The tax imposed on the profit or gain earned on selling any capital assets is Capital Gains Tax. Depending on the period of holding, Capital gains tax can be Long term Capital Gains Tax (LTCG) or Short term Capital Gains Tax (STCG). LTCG is basically 10% for stocks and equity mutual funds and 20% with indexation for any real estate, Debt mutual funds and other assets. LTCG on equities/equity mutual fund does not get the benefits of indexation. STCG is imposed as per your slab rate. The holding period for any classifying tax as LTCG or STCG changes from any asset to asset. LTCG generally applies to real estate for a Holding period of more than 2years, to debt funds for a holding period more than 3 years and to stocks/equity mutual funds for holding period of more than 1year.
Any asset such as Immovable property, vehicles, leasehold earning, jewellery, machinery or any intellectual property such as Patents and Trademarks is termed a Capital Asset. Capital assets include any direct rights, which in of Indian companies, includes the Rights of management or ownership control as well as any other holding rights.
Capital gain is the net profit which an investor makes after selling his capital assets at a price that is greater than the original purchase price. The transfer of such capital asset should have had been done in the previous financial year in order to be eligible for the taxation during the Current year. The entire value of this sale is taxable under the Income head termed as ‘Capital Gain’. This whole process is backed by three basic fundamental elements:
- Any capital asset such as Property, Gold etc.
- The transfer of such Capital asset.
- A particular profit earned as a result of this transfer.
However, let’s say if there is any loss at the time of selling the Capital assets, in the context of purchase price can result in Capital loss, which would of course be tax exempt. Capital gains tax does not apply for inherited assets or any asset acquired through gift or partition of HUF property.
Assets exempted from capital gains
- Any stock held in trade (profits on this will be taxed as Business income).
- Any consumable raw materials which are kept for the specific purposes of any business or as per profession (taxed under Business income).
- Personal effects which are movable/effects kept for Personal use.
- Any agricultural land which is not located within an 8 km radius of any Municipality, Municipal Corporation, notified area board, any town committee/cantonment area board having a minimum residential population of atleast 10,000 people.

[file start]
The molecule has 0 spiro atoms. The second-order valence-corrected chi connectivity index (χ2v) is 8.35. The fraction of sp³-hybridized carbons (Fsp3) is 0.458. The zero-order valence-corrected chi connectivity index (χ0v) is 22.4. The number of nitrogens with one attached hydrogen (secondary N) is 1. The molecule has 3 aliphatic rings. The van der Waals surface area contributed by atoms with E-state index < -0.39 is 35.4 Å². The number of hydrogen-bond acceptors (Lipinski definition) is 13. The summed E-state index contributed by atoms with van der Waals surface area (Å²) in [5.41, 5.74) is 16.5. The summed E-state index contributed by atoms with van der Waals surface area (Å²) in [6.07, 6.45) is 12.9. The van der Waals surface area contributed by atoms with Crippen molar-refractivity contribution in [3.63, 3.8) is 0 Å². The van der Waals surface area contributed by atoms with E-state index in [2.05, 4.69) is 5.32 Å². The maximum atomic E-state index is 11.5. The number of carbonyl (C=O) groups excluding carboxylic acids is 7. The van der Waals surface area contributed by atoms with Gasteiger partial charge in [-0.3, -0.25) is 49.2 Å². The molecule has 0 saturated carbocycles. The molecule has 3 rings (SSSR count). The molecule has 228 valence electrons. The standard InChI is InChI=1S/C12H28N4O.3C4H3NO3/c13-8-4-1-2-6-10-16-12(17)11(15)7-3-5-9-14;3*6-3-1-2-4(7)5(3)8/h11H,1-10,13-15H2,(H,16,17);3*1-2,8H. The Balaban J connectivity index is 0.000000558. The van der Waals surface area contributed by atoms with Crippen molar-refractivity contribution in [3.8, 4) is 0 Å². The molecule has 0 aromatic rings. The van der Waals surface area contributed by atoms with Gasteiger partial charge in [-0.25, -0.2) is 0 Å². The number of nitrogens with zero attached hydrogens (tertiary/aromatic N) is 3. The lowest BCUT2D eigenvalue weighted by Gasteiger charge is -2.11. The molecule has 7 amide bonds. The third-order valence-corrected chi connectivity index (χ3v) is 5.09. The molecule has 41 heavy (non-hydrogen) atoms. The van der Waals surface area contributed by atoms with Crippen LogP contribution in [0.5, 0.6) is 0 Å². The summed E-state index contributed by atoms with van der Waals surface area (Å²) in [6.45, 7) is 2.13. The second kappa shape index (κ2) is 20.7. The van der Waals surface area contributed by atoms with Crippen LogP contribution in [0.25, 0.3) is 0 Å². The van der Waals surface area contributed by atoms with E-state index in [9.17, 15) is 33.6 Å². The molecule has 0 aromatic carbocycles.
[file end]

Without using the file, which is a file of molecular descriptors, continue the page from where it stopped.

- Any National Defense Gold Bonds 6.5 % Gold Bonds or the Special Bearer/ Gold Deposit bonds under the Government Gold Deposit Scheme.
Type of Capital Gain
- Long-Term Capital gain (LTCG): Capital gain is long term if the particular asset is held for greater than any specified period. This period is- 2 years for any real estate, 1 year for any stocks/equity mutual funds/listed debentures or government securities/zero-coupon bonds/units of UTI and, 3 years for Debt funds/any other assets.
- Short-Term Capital gain (STCG): The gain in any particular asset sold before the expiry of a defined period is termed as Short term capital gain. The holding periods for different assets are mentioned above. Holding these assets for less than the periods mentioned will ultimately bring them under STCG.
Calculation of Capital Gains
For the ease of calculation of capital gain tax it is done as per the nature of capital gain.
- Taxation policy on short-term capital gains– STCG is calculated by adding the capital gain to the Total income of the taxpayer. Subsequently, Income tax is applied as per the individual’s tax bracket.
- Taxation policy on long-term capital gains – LTCG is imposed at:-
- 20% for any real estate, debt funds, other assets, after giving taxpayers the benefit of indexation.
- 10% for any stocks/equity mutual funds/listed bonds/zero coupon bonds/units of UTI.
Basically any profit or gain that arises from the sale of any ‘capital asset’ is a Capital gain. This gain or profit comes under the category ‘Income’, and hence you will need to pay tax for that particular amount in the year in which the transfer of the Capital asset takes place. This is called Capital Gains Tax, which can also be short-term or long-term.